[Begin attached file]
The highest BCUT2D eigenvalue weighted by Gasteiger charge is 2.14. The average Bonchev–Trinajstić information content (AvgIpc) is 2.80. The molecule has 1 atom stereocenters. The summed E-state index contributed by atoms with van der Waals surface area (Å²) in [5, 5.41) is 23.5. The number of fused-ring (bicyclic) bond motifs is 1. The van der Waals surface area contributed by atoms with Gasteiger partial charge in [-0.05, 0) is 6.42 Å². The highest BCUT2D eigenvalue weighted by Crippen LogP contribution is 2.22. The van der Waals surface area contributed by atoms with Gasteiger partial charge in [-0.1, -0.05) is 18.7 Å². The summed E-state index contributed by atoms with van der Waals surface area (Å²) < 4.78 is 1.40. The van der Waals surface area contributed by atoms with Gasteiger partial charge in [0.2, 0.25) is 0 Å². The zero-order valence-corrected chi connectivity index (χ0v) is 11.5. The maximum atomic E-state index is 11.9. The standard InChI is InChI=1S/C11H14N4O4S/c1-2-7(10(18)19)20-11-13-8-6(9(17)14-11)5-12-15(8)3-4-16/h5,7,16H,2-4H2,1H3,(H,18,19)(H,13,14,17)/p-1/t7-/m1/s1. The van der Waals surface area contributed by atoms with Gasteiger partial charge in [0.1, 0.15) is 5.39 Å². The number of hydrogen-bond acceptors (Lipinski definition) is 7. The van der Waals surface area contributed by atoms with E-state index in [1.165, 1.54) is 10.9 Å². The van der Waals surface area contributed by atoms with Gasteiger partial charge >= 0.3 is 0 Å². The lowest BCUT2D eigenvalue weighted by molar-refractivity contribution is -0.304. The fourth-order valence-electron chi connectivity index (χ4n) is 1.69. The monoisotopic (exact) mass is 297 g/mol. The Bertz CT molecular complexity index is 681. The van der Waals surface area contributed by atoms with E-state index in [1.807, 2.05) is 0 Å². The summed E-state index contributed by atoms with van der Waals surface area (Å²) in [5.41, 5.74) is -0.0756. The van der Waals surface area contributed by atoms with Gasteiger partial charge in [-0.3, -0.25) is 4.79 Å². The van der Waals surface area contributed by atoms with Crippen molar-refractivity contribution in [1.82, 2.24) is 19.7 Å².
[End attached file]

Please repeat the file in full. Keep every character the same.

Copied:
The highest BCUT2D eigenvalue weighted by Gasteiger charge is 2.14. The average Bonchev–Trinajstić information content (AvgIpc) is 2.80. The molecule has 1 atom stereocenters. The summed E-state index contributed by atoms with van der Waals surface area (Å²) in [5, 5.41) is 23.5. The number of fused-ring (bicyclic) bond motifs is 1. The van der Waals surface area contributed by atoms with Gasteiger partial charge in [-0.05, 0) is 6.42 Å². The highest BCUT2D eigenvalue weighted by Crippen LogP contribution is 2.22. The van der Waals surface area contributed by atoms with Gasteiger partial charge in [-0.1, -0.05) is 18.7 Å². The summed E-state index contributed by atoms with van der Waals surface area (Å²) < 4.78 is 1.40. The van der Waals surface area contributed by atoms with Gasteiger partial charge in [0.2, 0.25) is 0 Å². The zero-order valence-corrected chi connectivity index (χ0v) is 11.5. The maximum atomic E-state index is 11.9. The standard InChI is InChI=1S/C11H14N4O4S/c1-2-7(10(18)19)20-11-13-8-6(9(17)14-11)5-12-15(8)3-4-16/h5,7,16H,2-4H2,1H3,(H,18,19)(H,13,14,17)/p-1/t7-/m1/s1. The van der Waals surface area contributed by atoms with Gasteiger partial charge in [0.1, 0.15) is 5.39 Å². The number of hydrogen-bond acceptors (Lipinski definition) is 7. The van der Waals surface area contributed by atoms with E-state index in [1.165, 1.54) is 10.9 Å². The van der Waals surface area contributed by atoms with Gasteiger partial charge >= 0.3 is 0 Å². The lowest BCUT2D eigenvalue weighted by molar-refractivity contribution is -0.304. The fourth-order valence-electron chi connectivity index (χ4n) is 1.69. The monoisotopic (exact) mass is 297 g/mol. The Bertz CT molecular complexity index is 681. The van der Waals surface area contributed by atoms with E-state index in [1.807, 2.05) is 0 Å². The summed E-state index contributed by atoms with van der Waals surface area (Å²) in [5.41, 5.74) is -0.0756. The van der Waals surface area contributed by atoms with Gasteiger partial charge in [-0.3, -0.25) is 4.79 Å². The van der Waals surface area contributed by atoms with Crippen molar-refractivity contribution in [1.82, 2.24) is 19.7 Å².